Pharmaceutical marketing, associated with death due to opioid overdose | ELESPECTADOR.COM


Research shows that behind the epidemic of opiate use in the United States, there are factors that play a key role: marketing by which several laboratories promote these drugs. In two years they spent around US $ 39.7 million.

The past few years have not been easy for US health authorities. Because some media have begun to uncover the annoying addiction rates for some opiates, the alarm sounds. Being one of the most powerful analgesics to treat pain, these drugs have been added to the list of major addictions. A figure summarizes the problem: more than 42 thousand people died in 2016 due to excessive consumption. (Read opioid drugs: in Colombia there are even inequalities to treat pain)

The reason why these substances are soaring has doubled. In difficult equations that must be analyzed to understand the epidemic, many factors come into play. One of them has just been evaluated in an article published in JAMA Network Open: a gift that doctors often give to several pharmacy houses. (Read: Gray drug area in Colombia)

Conducted by a group of researchers from Boston Medical Center and the School of Medicine at the University of New York, this study shows that there might be a connection between the laboratory giving to health professionals and deaths from opioid overdose

Reason In countries where doctors receive more travel, food and consultation fees from opioid producers, the number of deaths involving prescription opioids is higher. In some cases, 18% higher.

In other words, as they pointed out in their article, "this study adds to the recent literature that shows that the commercialization of specific products by pharmaceutical companies can be associated with increased prescription of these drugs. Recent data show that when doctors receive opioid marketing, they then prescribe more opioids. "

What the authors refer to is that between 1 August 2013 and 31 December 2015, pharmaceutical companies spent around US $ 39.7 million on the marketing of these drugs. It was a promotion that reached nearly 68,000 doctors in 2208 US states. Many receive this gift in the form of travel, meals, or as part of a payment for a consultant. In fact, as The New York Times showed, between two years, 1 in 12 doctors was exposed to opioid marketing.

To reach this conclusion, the team led by Dr. Scott E. Hadland from Boston Medical Center, examined several databases. One of them is "Open Payments", where payments or gifts made by pharmaceutical companies to doctors are recorded. Others contain data on drug overdose from the center for disease control and prevention. Another stored opioid recipe at a pharmacy.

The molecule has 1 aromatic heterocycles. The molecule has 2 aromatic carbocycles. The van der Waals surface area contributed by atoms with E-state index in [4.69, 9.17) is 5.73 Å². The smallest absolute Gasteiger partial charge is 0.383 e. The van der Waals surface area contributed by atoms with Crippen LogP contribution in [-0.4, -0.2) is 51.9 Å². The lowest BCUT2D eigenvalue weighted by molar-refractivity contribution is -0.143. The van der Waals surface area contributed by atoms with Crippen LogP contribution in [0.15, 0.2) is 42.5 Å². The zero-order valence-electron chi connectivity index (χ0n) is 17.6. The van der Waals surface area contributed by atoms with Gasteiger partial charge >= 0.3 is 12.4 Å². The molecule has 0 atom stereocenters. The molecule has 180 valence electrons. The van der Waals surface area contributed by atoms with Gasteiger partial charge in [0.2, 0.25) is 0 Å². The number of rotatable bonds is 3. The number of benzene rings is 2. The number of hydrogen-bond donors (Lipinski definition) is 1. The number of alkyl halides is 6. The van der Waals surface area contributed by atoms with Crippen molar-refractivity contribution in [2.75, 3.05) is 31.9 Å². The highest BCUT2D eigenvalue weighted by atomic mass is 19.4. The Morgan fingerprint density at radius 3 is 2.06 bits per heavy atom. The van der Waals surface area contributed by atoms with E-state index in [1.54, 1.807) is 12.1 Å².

However, as Hadland admitted to The New York Times, this study has several limitations. "We recognize that our work only describes one part of the crisis of very complex opioid overdoses, but prescription drugs still account for one third of all overdose deaths and are generally the first drug people encounter before transitioning to overdose. Heroin or fentanyl. It is important that we take steps. steps to prevent marketing that do not need to expose new people who do not need opioids, "he said.

However, as I explained a few months ago to this newspaper Liliana de Lima, director of the International Association for Hospice & Palliative Care, based in Houston (USA), this is a problem related to tweezers. The reason most of their overdoses in the US are related to heroin, which comes from illegal, and fentanyl, a very powerful substance used as an anesthetic, which begins to arrive in envelopes from China. Migration officials have no way to detect it.

"This is a very different reality from other countries," he said to explain that while North America consumes these substances skyrocketing, elsewhere, like Colombia, many patients still have very limited access to prevent them from feeling less sick

In the case of the United States, Hadland and his team believe that we must begin to analyze this problem more carefully. His concerns summarized in one sentence: "In the midst of a national crisis of opioid overdoses, it can be justified to re-examine the influence of the pharmaceutical industry."


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